KHADIJA PATEL talked to Professor Tom Koelble from the UCT Graduate School of Business about his upcoming book on the failures of local government in South Africa, finding out what these failures are and what exactly is hindering their repair.
Last month we reported that Foreign Policy magazine and the Fund for Peace in their annual Failed State Index, assessed South Africa as a “borderline failed state”. It is an assessment that has annoyed some South Africans just as it’s served other South Africans with opportunity to say, “We told you so.”
The response from Professor Tom Koelble from the UCT Graduate School of Business, however, was particularly interesting. Koelble argued that weaknesses of the South African state are particularly apparent at the local level but are increasingly seen at the provincial and national levels. “What these rankings pick up on is the fact that the South African state is nowhere near as effective as it might otherwise be if the funds devoted to it where in fact used for the purpose they are meant for,” he said.
Koelble’s perspective on the failings of the South African state was best justified by the release of the damning report by the auditor general that found municipalities misspent R11-billion in 2010-11. There appears to be an urgent crisis in local government in South Africa but few know exactly how to define it, or how exactly to address it. Koelble, together with his colleague Andrew Siddle, is the author of The Failures of Decentralisation in South African Local Government (UCT Press), to be released the week of 5 August.
Koelble and Siddle studied over 50 municipalities in the country, and he said, “the picture is bleak”. We caught up with him on 2 August to find out more about his book and his views on what exactly is wrong with local government in South Africa and why it portends failure to the greater South Africa.
Daily Maverick (DM): What’s the book about?
Tom Koelble (Koelble): The book focuses on decentralisation?the process through which powers, functions, responsibilities and resources are transferred from central to local government. We focus on why decentralisation has so far failed in South Africa and we look at the impact that it has on issues like service delivery. Basically what we’ve tried to do with this book is to ascertain to what extent local government complies with the various regulations from the constitution and from the various acts of parliament.
We looked at things like institutional capacity, jurisdictional scope, to what extent the municipalities actually pass bylaws, because they are supposed to pass bylaws and then people know then what the rules and regulations are under which the municipality does the things that it is supposed to do. We looked at the powers and functions of the municipalities and to what extent they actually exercise them and then of course also revenue sharing and raising?to what extent they are complied with
DM: What does the study say about South Africa today?
Koelble: The municipalities in this country are completely overwhelmed by the functions they are supposed to carry out. They are very poorly capacitated. There are very, very few people in the municipalities that are able to discharge the jobs that they are supposed to do.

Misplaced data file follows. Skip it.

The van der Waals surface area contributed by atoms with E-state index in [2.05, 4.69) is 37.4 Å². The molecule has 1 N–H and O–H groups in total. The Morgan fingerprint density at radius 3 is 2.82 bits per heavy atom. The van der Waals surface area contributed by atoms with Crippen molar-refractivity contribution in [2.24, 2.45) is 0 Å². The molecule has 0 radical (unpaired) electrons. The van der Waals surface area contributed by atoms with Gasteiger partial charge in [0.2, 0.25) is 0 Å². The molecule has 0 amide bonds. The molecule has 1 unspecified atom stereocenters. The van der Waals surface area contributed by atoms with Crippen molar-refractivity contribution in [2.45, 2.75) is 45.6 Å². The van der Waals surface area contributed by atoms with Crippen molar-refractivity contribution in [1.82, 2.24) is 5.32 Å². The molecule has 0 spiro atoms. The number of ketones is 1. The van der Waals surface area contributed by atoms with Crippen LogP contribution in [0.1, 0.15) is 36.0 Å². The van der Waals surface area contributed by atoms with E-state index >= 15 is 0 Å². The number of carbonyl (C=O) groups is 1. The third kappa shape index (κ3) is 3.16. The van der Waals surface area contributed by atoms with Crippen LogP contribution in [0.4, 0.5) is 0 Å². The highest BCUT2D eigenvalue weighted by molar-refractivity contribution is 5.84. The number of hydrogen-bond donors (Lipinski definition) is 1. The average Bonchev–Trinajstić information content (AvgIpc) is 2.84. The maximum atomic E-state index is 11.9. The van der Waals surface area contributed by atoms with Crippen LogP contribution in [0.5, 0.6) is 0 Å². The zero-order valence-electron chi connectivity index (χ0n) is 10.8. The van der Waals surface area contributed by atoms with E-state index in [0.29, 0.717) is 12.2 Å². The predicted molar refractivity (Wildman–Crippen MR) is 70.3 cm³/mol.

DM: What exactly is impeding these municipalities?
Koelble: Well, it’s a capacity issue. You need engineers. You need technical personnel to run places. You also have a situation where politicians at local level have carved out for themselves little pools of patronage and they tend to misuse those for their own purposes. There is also a lack of oversight. We have in the constitution and in the various acts of parliament, we have lots and lots of oversight rules and regulations but they are not applied. So the message it sends is that you can do pretty much what you like in the municipalities and get away with it.
DM: What is the cause of this incapacity?
Koelble: The major problem is that municipalities are actually left to do many, many tasks that may be better done by the national or provincial level. The short and long of it is that we are expecting a level of government to do a whole bunch of things?from water supply to sewage to refuse removal?which may work in the better-capacitated municipalities, but in the areas where there’s very little capacity in the municipality there’s a shortage of people to do the very technical sort of jobs and these municipalities are just falling down. We shifted a whole bunch of functions to the level of government that is probably the poorest capacitated. So we mustn’t be surprised if there are service delivery issues all around us. It’s a kind of cascading problem from the top downwards. The top doesn’t take care of these things and the local level where these services are supposed to be provided is too poorly equipped to actually provide them.
DM: But how does incapacity actually translate to failures in local governance?
Koelble: It’s a whole cascade of issues. Basically it goes from non-capacity in terms of technical staff to managers that are probably not equipped to handle their departments. When you look at some of the statistics we’ve looked at, for instance on vacancies. In 37 municipalities, in 10 cases the municipal managers were in a permanent position?that’s a quarter. Most municipal managers are in their positions in an acting capacity. Thirty out of 37 municipalities did not have a full complement of permanently appointed senior managers. In two of these cases all of the managers were serving in an acting capacity. This is just one snippet of what we’re looking at here. So you’ve got a lot of people in acting positions. They come and they go. Very often people job hop. They go from one managerial position in one municipality to another managerial position in another municipality. They stay for six or eight months, sometimes they leave under a cloud and they get another acting position some place else and they leave again after another ten months. So this is just one art of the problem.